All that we are really doing is providing a simple way for the data stream to be filtered to the interests of the Security Manager or Analyst. At the core we are just one very fancy control+F function on a very big document. The only difference is that, rather than having control+F on a large search of different words and scanning for those things, we do that all for you.
In developing our training data sets, we’re ensuring we understand the terms and concepts you might search for, and we apply those tools to the large stream of data. We surface those things that you would normally look for. Just like you consume information today, with ML, the information is parsed for you in the way that you would want it to be parsed if you did it yourself.
C: So last week a security analyst asked, “Is Stabilitas just using keywords to send alerts to me? When the word “bomb” shows up you send the article to me — is that right?” How would you respond?
M: No it’s not right, because if we were to do that, [a keyword search using the word “bomb”] you would get a lot of the wrong type of articles. Maybe you’d get articles from the 1990s, saying “that movie was the bomb.”
A common example that I encountered in my dissertation work for example was keyword searches on “depression.” A keyword search would send articles on economic depression — or depressions in the ground in somebody’s backyard. I needed updates on depression related to mental health — and nothing else.
Words mean different things in different contexts. That’s why keywords are not sufficient for the task at hand. Machine learning accounts for context.
C: So let’s jump in deeper into the tech. What problems are you working on solving in your first few months at Stabilitas?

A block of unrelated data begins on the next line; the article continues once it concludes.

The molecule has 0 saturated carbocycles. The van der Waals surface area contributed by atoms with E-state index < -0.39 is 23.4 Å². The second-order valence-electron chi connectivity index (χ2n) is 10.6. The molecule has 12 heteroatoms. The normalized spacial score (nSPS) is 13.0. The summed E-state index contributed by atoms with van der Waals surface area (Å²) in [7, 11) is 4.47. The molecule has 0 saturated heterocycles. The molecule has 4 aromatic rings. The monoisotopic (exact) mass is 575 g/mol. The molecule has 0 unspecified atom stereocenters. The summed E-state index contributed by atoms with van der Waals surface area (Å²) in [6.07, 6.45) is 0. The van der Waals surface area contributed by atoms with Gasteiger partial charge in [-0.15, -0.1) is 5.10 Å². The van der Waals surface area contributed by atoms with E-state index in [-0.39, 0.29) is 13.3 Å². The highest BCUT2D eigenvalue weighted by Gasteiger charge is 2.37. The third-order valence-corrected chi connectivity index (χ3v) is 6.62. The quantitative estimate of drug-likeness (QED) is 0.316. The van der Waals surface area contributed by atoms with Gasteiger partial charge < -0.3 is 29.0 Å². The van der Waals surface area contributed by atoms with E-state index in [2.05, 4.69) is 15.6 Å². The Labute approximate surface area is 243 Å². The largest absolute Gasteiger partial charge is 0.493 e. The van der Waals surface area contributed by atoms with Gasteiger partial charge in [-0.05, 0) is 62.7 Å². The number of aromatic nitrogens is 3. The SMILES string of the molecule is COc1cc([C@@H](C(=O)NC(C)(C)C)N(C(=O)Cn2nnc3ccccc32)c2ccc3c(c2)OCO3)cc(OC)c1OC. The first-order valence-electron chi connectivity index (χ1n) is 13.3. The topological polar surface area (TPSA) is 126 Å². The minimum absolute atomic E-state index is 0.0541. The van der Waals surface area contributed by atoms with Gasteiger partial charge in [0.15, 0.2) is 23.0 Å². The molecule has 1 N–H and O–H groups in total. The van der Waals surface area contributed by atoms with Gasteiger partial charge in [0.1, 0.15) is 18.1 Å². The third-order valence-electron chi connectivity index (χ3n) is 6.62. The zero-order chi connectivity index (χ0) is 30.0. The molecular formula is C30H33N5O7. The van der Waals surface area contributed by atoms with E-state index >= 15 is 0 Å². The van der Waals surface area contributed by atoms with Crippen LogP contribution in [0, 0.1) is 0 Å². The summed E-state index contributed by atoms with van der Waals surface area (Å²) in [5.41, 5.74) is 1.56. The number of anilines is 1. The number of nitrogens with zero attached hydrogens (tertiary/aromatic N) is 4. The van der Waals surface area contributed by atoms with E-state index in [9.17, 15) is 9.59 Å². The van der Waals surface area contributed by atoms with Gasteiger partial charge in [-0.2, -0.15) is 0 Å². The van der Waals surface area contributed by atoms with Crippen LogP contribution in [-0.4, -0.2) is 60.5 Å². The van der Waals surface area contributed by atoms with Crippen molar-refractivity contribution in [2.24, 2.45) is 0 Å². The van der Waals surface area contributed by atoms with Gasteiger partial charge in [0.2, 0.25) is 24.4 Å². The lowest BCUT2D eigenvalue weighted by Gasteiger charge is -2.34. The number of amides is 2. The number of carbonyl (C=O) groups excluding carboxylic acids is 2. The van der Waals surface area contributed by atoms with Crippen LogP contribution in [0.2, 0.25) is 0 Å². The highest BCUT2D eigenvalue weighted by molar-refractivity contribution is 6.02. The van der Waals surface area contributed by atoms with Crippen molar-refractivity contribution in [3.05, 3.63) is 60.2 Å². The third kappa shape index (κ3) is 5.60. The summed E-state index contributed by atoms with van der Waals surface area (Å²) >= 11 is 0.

M: Right now what I have been focused on is making sure that we have an organized and structured way to think about all our data questions and our data approaches. So to that end I’ve spent a lot of energy on driving us towards very clear definitions — of relevance to security teams and their firms, of the severity of the incident, of the type of incident (geopolitical versus terror, for example) — which can be easily understood by humans. Therefore we can hopefully get machines to replicate that human understanding.
So being able to very clearly delineate what is important information and how best to categorize information is a foundational step of any real data work. A machine is not magical, it can only emulate what it is given. So if you are not sure what you’re giving it, its going to do a very bad job.
Editor’s note for clarity: Here, Dr. Zaydman is describing the challenge that humans may disagree on the relevance of a particular incident. For example, an executive protection firm overseeing the security of a few individuals may need to know if a particular street is closed when a water main breaks. That street may be the designated route to a hospital, or a critical meeting. Meanwhile, a 3-person corporate security teams overseeing the security of thousands don’t have the bandwidth to think through the implications of street closures. Without human consensus on relevance or severity, a computer can’t be trained on a model. We’ve had to address this by building consensus internally on our team regarding relevance.
MZ, continuing: Like a little kid, if you don’t give the machine clear instructions and clear parameters, it kind of loses its mind.
To that end we’ve built up a whole protocol — the use of tight definitions to be sufficiently clear and formal so that then we can have people actually provide replicable training data for the machine.
And then all of this is leading towards the core problem we are trying to solve. That is, how do you turn a large volume of unstructured human text into meaningful information for our customers?